Jump to content

Photo

LA girls are you ok


  • Please log in to reply
76 replies to this topic

#51 EricaG

EricaG
  • Sr. Member
  • 1,915 posts

    Posted 30 July 2008 - 02:56 AM

    Glad to hear that everyone is okay, and glad your house is alright Yari!

    I too am one that has never felt an earthquake, and the only drills that we ever had in school up here in Alberta were fire drills. We do get tornados up here, but I am close to the mountains, so we have only had little twisters touch down around my home town, and at the most they have ripped off barn roofs.
    http://i141.photobuc....DSC_0038-1.jpghttp://i141.photobuc....DSC_0463-1.jpg
    My wedding review of the Grand Palladium Palace, Punta Cana, Dominican Republic
    http://bestdestinati...om/forum/t35125

    Our Professional Wedding and TTD Pictures by Photo Souvenirhttp:...

    #52 Jacqueline

    Jacqueline
    • VIP Member
    • 3,160 posts

      Posted 30 July 2008 - 08:11 AM

      I watched this on the news last night when I got home. I was telling Joe "OMG some of my BDW friends live out that way", and he looked at me like I was nuts. Well anyway, I thought of you guys, & hope you're still ok with the aftershocks. They were saying they can be worse sometimes, which to me is nuts and so scarey. Hope they're done soon, not too sure how long they last.

      #53 Yari

      Yari
      • VIP Member
      • 10,928 posts

        Posted 30 July 2008 - 09:45 AM

        Supposedly we had over 90 aftershocks...according to the news.

        I didn't feel any last night, thankfully. Aftershocks can last for awhile, it is basically the earth settling back to normal.

        The news is all crazy about "the big one" and how it could happen any moment. Seriously I have heard about "the big one" since I started 1st grade. We do have a first aid kit and have plenty of drinking water just in case.

        #54 Yari

        Yari
        • VIP Member
        • 10,928 posts

          Posted 30 July 2008 - 09:48 AM

          Check out this link...it shows all the earthquakes in Cali.

          Recent Earthquakes for 118-34

          #55 Jacqueline

          Jacqueline
          • VIP Member
          • 3,160 posts

            Posted 30 July 2008 - 09:53 AM

            Quote:
            Originally Posted by Yari
            Supposedly we had over 90 aftershocks...according to the news.

            I didn't feel any last night, thankfully. Aftershocks can last for awhile, it is basically the earth settling back to normal.

            The news is all crazy about "the big one" and how it could happen any moment. Seriously I have heard about "the big one" since I started 1st grade. We do have a first aid kit and have plenty of drinking water just in case.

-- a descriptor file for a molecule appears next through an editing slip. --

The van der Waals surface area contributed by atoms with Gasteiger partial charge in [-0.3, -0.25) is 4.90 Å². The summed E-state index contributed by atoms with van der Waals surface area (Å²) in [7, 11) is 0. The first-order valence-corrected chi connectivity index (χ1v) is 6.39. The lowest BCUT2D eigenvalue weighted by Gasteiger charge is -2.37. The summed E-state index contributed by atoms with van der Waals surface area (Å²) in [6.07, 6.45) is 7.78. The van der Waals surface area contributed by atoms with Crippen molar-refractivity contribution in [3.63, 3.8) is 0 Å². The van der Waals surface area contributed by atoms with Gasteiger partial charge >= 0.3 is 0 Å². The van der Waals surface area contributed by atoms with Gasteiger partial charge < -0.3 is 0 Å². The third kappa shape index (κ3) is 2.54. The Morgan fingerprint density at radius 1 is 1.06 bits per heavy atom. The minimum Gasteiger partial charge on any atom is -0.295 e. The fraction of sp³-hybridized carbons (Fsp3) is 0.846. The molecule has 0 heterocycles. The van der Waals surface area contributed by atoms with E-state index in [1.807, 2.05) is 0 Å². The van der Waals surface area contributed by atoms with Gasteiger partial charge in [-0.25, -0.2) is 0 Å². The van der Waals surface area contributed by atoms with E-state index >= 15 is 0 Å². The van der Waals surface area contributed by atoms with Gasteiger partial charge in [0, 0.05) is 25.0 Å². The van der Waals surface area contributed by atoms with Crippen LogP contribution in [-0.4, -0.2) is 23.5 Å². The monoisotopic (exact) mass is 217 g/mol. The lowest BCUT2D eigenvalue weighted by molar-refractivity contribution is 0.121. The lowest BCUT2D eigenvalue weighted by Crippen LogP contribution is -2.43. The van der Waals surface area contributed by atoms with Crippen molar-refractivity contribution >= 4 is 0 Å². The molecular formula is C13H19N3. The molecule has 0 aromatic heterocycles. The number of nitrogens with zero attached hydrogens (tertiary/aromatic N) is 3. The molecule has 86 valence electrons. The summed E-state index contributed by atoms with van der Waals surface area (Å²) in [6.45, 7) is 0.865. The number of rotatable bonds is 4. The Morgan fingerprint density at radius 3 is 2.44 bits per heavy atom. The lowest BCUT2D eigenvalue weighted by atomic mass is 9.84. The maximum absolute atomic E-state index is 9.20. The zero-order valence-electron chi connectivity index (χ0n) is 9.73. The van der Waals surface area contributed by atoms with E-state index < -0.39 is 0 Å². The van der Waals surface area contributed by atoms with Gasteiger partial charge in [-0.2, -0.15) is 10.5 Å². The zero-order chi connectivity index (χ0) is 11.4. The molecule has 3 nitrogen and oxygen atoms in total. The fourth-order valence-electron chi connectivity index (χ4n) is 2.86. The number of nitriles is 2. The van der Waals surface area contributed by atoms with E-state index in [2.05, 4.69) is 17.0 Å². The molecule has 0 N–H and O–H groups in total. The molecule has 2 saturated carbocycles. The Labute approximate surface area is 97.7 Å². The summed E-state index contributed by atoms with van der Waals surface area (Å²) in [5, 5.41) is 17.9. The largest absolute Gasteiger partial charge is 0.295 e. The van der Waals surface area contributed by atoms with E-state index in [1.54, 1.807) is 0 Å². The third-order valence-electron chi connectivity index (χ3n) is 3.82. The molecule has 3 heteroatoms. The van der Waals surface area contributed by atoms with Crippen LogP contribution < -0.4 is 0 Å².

Wow, 90! Thats a lot. And yes, I heard them saying that too about the "The Big One", I hope that never happens!

            #56 Karen

            Karen
            • Sr. Member
            • 1,308 posts

              Posted 30 July 2008 - 10:39 AM

              I'm so glad you girls are ok!!!!
              <center><embed src="http://www.widdlytin...nancyticker.swf" FlashVars="t1=Baby Lambert is on the way&b=7&c=0xCC00CC&f=5&y=2010&m=4&d=14" quality="high" wmode="transparent" width="430" height="115" name="Pregnancy Ticker" align="middle"...

              #57 EricaG

              EricaG
              • Sr. Member
              • 1,915 posts

                Posted 30 July 2008 - 06:20 PM

                90 does sound like an awful lot of aftershocks. But they say you can't always feel the aftershocks right? So some of them would just be picked up with the earthquake machines. I think feeling that many aftershocks would almost bother me more than the original earthquake, but I can only guess.

                Attached Files


                http://i141.photobuc....DSC_0038-1.jpghttp://i141.photobuc....DSC_0463-1.jpg
                My wedding review of the Grand Palladium Palace, Punta Cana, Dominican Republic
                http://bestdestinati...om/forum/t35125

                Our Professional Wedding and TTD Pictures by Photo Souvenirhttp:...

                #58 jajajaja

                jajajaja
                • VIP Member
                • 9,794 posts

                  Posted 30 July 2008 - 07:13 PM